Programme Green Status of Species assessment resources

Rebecca Young
Molly Grace
1 minute read

Here you can find links to the resources needed to produce a Programme Green Status of Species assessment.

By following the provided guidance, you will be able to assess the contribution of your species recovery programme to the global recovery of the focal species.

Resources for undertaking a Programme Green Status of Species assessment

Full guidelines for completing a Programme Green Status of Species Assessment

Programme Green Status of Species step by step summary

Blank example workbook to complete Programme Green Status assessment (contact for workbook tailored to your species assessment)

Feedback form to support development of this tool by informing us about your experience completing the assessment

Completed example workbook for assessing the contribution of the Round Island restoration programme’s contribution to the recovery of the Telfair’s skink

Image to the right: Contribution of the Round Island restoration programme to the global recovery of the Telfair’s skink.



Rebecca Young
I have always had a deep love for nature, and from a young age I wanted to work with animals. Having spent some time travelling and seeing beautiful places, but also the way humans are exploiting and destroying the planet, this grew into a passion for conservation and the desire to work to protect the world around us.

During my PhD investigating the decline of the European turtle dove, one of the UK’s most rapidly declining bird species, I completed a placement with Durrell Wildlife Conservation Trust, and was truly inspired by the amount this relatively small conservation organisation has achieved over the years.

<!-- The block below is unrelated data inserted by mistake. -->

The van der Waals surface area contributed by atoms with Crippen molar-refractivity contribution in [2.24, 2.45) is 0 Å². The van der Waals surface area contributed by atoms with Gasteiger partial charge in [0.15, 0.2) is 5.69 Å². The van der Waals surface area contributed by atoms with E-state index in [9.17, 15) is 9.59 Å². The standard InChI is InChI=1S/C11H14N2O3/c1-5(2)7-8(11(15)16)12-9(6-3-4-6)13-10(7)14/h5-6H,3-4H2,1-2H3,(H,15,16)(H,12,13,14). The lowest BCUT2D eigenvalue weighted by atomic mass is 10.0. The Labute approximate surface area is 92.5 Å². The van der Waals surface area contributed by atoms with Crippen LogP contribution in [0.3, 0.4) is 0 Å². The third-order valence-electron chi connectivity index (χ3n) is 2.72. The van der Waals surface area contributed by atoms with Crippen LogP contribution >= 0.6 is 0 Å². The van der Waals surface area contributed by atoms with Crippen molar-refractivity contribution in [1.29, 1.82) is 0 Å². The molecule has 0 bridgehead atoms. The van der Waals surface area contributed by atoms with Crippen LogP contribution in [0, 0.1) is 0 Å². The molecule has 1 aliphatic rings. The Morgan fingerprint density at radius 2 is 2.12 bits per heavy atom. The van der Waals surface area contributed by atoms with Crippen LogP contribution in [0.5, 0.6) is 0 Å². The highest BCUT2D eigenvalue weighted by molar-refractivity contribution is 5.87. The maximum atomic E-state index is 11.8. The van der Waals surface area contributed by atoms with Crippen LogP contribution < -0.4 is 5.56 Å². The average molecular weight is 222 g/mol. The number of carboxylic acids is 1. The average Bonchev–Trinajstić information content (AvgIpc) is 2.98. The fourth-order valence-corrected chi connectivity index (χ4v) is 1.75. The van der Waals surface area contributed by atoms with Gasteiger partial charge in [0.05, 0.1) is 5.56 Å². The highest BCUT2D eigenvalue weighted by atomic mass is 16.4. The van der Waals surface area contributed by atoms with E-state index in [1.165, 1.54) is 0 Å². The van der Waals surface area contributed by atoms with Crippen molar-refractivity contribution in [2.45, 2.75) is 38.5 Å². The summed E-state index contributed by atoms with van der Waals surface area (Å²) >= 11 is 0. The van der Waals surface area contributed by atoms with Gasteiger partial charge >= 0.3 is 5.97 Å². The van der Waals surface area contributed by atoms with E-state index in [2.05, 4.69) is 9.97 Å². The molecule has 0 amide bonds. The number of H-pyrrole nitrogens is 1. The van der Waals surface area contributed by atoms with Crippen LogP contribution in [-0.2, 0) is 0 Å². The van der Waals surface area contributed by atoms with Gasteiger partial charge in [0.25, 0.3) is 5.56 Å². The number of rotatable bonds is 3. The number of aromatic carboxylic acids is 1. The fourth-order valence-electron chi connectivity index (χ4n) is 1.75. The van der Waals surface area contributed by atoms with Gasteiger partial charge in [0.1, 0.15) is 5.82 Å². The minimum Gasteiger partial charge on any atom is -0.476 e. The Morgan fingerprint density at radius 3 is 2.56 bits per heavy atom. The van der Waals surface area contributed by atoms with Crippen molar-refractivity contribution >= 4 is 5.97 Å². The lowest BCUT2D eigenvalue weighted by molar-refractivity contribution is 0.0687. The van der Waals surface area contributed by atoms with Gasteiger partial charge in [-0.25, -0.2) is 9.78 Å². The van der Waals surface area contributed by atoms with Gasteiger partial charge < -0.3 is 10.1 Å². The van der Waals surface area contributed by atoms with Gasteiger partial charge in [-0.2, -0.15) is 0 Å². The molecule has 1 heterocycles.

Since completing my PhD I have had the privilege of joining this organisation and being part of their collaboration with the University of Oxford working on the IUCN Green Status of Species. This role helps me feel engaged with work being done across the world, as I help conservation practitioners understand how their work is contributing to species recovery.


Molly Grace | Departmental Lecturer
Molly joined ICCS as a Knowledge Exchange Fellow in October 2017. She is the Coordinator of the Species Conservation Success Task Force of the IUCN Species Survival Commission. This Task Force is responsible for developing and delivering the new Green List of Species, which will provide a standardised way to measure conservation success and account for the positive impacts of conservation. Currently, conservation success is measured in terms of the outcome we wish to avoid (extinction) rather than the outcome we wish to achieve: the recovery of populations carrying out their ecological roles throughout their indigenous range. Her position is funded by the Natural Environment Research Council (supporting Molly as a Knowledge Exchange Fellow), IUCN, Global Wildlife Conservation, and the Cambridge Conservation Initiative Collaborative Fund.

Previously, Molly's research focus was in road ecology, specifically the effects of roads on behaviour of wildlife and humans. She pursued this interest at Duke University (working with Steve Nowicki and Rindy Anderson studying how traffic noise affects songbird communication) and at the University of Central Florida (working with Reed Noss to explore how traffic noise affects amphibian behaviour, and how best to prevent collisions between vehicles and large animals).